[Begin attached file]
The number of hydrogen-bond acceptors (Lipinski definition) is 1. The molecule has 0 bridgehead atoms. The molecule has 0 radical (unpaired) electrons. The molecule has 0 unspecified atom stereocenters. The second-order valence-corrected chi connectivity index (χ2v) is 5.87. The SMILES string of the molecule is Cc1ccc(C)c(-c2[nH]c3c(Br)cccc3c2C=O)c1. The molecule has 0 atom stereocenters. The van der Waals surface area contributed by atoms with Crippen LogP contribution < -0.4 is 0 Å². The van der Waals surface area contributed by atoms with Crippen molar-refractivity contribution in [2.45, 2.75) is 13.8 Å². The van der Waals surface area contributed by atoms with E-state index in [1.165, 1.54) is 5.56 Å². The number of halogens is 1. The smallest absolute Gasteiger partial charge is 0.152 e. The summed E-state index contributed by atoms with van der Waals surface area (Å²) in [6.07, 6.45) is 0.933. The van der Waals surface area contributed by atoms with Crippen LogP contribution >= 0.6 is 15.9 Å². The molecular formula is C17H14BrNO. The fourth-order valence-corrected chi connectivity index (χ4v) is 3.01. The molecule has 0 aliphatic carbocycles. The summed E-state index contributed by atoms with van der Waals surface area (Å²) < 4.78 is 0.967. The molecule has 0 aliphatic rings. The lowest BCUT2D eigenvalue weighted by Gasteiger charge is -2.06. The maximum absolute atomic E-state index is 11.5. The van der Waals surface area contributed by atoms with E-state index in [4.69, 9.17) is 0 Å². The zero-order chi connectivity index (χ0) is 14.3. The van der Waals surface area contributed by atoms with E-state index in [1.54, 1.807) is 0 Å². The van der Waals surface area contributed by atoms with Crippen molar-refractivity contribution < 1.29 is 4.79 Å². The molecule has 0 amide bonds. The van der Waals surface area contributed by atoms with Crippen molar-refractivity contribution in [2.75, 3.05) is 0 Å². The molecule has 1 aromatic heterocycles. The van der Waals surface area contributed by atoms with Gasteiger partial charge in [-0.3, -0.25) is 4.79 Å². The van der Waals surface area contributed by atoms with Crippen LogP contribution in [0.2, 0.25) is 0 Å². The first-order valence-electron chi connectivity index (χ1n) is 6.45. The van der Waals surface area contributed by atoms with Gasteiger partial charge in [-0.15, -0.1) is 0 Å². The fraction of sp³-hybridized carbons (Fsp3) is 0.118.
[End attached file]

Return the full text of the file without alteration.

The number of hydrogen-bond acceptors (Lipinski definition) is 1. The molecule has 0 bridgehead atoms. The molecule has 0 radical (unpaired) electrons. The molecule has 0 unspecified atom stereocenters. The second-order valence-corrected chi connectivity index (χ2v) is 5.87. The SMILES string of the molecule is Cc1ccc(C)c(-c2[nH]c3c(Br)cccc3c2C=O)c1. The molecule has 0 atom stereocenters. The van der Waals surface area contributed by atoms with Crippen LogP contribution < -0.4 is 0 Å². The van der Waals surface area contributed by atoms with Crippen molar-refractivity contribution in [2.45, 2.75) is 13.8 Å². The van der Waals surface area contributed by atoms with E-state index in [1.165, 1.54) is 5.56 Å². The number of halogens is 1. The smallest absolute Gasteiger partial charge is 0.152 e. The summed E-state index contributed by atoms with van der Waals surface area (Å²) in [6.07, 6.45) is 0.933. The van der Waals surface area contributed by atoms with Crippen LogP contribution >= 0.6 is 15.9 Å². The molecular formula is C17H14BrNO. The fourth-order valence-corrected chi connectivity index (χ4v) is 3.01. The molecule has 0 aliphatic carbocycles. The summed E-state index contributed by atoms with van der Waals surface area (Å²) < 4.78 is 0.967. The molecule has 0 aliphatic rings. The lowest BCUT2D eigenvalue weighted by Gasteiger charge is -2.06. The maximum absolute atomic E-state index is 11.5. The van der Waals surface area contributed by atoms with E-state index in [4.69, 9.17) is 0 Å². The zero-order chi connectivity index (χ0) is 14.3. The van der Waals surface area contributed by atoms with E-state index in [1.54, 1.807) is 0 Å². The van der Waals surface area contributed by atoms with Crippen molar-refractivity contribution < 1.29 is 4.79 Å². The molecule has 0 amide bonds. The van der Waals surface area contributed by atoms with Crippen molar-refractivity contribution in [2.75, 3.05) is 0 Å². The molecule has 1 aromatic heterocycles. The van der Waals surface area contributed by atoms with Gasteiger partial charge in [-0.3, -0.25) is 4.79 Å². The van der Waals surface area contributed by atoms with Crippen LogP contribution in [0.2, 0.25) is 0 Å². The first-order valence-electron chi connectivity index (χ1n) is 6.45. The van der Waals surface area contributed by atoms with Gasteiger partial charge in [-0.15, -0.1) is 0 Å². The fraction of sp³-hybridized carbons (Fsp3) is 0.118.